College Courses and Finances… (Part 7)

Wednesday, October 13, 2010

Despite the difficult night last night, God allowed me to feel better after I got up and prepared for the day. The men left early for the conference, and Deb and I met in her room for coffee and prayer. Words cannot express the encouragement and benefit this time in prayer was to me, as I was still feeling somewhat unsettled by the dark presence I felt during the night.

Deb and I then headed to the pastor’s conference, and were able to sit in on some of the teaching. John Peters taught on the Biblical Basis for Preaching. It was excellent, encouraging, and so useful for the pastors!  Pastor Jack later explained that he and Pastor JD had been praying for nearly three years that God would enable them to bring a Bible College training program to these Dhalit pastors who are already in the ministry in poor villages. For them, a college education is out of the question. They envisioned a program where pastors from other countries would travel at their own expense to Karnataka and teach a very concentrated curriculum for a week at a time to a small group of men who would in turn teach other men in their area. There were three classes taught: a survey of I Corinthians, a survey of the Gospel of John, and a course on the Biblical Basis for Preaching.  There was time given each day for questions and discussion, and in the preaching class they actually worked through texts together. Even though the classes were very intensive and concentrated, they were so hungry for the Word that they would spend every available minute outside of class questioning the teachers further. Forty-two pastors completed all three courses and are anxious for the next session to be held. The total cost for the week was right at $1,500.

After having lunch together, Ruth took Deb and me to their local market in the village. We didn’t stay too long, but I was able to purchase enough material for four sulwas. I hoped to have them available soon so that I could stop washing the one outfit and wearing the other. (Thanks to Deb for sharing so that I had more than one!)

After the conference ended, we headed to another village to Rogerpa’s house church. Once at the village house church, over 100 people, mostly women and children (probably 15 men) greeted us with songs and smiles. There were chairs up against the wall for us to sit in, and the first row was right at our feet. Such joy you saw on the faces… especially the children! Dad gave his testimony, and Pastor Jack gave a message from 1 Peter 1:1-2 about suffering and hope.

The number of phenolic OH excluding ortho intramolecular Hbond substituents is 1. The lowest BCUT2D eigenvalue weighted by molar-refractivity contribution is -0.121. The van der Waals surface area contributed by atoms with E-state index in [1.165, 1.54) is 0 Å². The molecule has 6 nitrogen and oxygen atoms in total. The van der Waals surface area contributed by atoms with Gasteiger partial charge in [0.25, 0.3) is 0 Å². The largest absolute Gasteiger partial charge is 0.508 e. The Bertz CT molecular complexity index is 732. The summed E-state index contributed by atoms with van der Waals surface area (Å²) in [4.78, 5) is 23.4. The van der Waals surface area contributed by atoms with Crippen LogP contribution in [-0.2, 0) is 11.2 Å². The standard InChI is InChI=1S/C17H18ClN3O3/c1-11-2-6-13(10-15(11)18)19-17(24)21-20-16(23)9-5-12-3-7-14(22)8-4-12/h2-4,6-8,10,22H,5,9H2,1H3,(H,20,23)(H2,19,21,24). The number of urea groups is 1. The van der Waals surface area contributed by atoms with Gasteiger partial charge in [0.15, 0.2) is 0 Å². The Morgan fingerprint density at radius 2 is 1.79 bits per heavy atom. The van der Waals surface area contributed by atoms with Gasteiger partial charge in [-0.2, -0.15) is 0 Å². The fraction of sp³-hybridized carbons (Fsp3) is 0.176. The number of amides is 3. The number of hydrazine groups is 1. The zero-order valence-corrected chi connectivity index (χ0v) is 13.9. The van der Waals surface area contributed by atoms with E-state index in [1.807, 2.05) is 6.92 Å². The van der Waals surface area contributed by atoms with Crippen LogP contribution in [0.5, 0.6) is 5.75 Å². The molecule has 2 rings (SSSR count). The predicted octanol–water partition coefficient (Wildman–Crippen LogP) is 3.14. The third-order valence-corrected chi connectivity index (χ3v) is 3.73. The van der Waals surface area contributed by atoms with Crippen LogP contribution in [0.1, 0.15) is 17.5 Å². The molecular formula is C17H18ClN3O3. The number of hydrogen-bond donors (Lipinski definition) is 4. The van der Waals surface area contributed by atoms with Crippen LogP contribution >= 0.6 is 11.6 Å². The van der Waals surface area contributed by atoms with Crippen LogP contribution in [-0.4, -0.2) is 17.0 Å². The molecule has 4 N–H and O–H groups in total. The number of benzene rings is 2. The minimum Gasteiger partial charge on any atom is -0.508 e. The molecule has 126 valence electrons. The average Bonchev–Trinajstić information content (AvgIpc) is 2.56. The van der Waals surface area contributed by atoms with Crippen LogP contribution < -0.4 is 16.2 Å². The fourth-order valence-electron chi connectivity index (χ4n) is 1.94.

This house church was one of the recipients of the micro-finance program that the Indian fellowship calls “self-help” groups. The program provides “seed money” to poor widows to enable them to become self-sufficient. The loans never exceed $200 and must be paid back within a two year period.

Jack told us that on his very first visit to this Dhalit house church he took a picture of an older widow whose eyes reflected nothing but sorrow and hopelessness. When we arrived at this house, he noticed this lady in the back waving at him with an excited expression on her face. He could not believe it was the same woman, but then she stood and gave testimony of how she purchased a ewe carrying twins with her loan and now has 7 sheep and paid her loan off with the profit from her first shearing. Her whole appearance had changed from hopelessness to an exhuberant confidence! The women form a group and elect one to be the “banker” and manage the account for the entire group. It is excellent stewardship as the seed money continues to be used over and over again, and we were able to establish five more groups this trip.

By Sherri Stocker


  1. Sherri – these posts are just awesome! I love to hear about micro-lending programs at work, especially ones set up to benefit women :). And so cool you got to get henna done…if you’re ever up for an adventure, try “henna-ing” your hair – I did that shortly before my wedding and my hair was a lovely shade of red (that fades with time.) Can’t wait to read the rest of these on my “lunch break”. Such wonderful memories.

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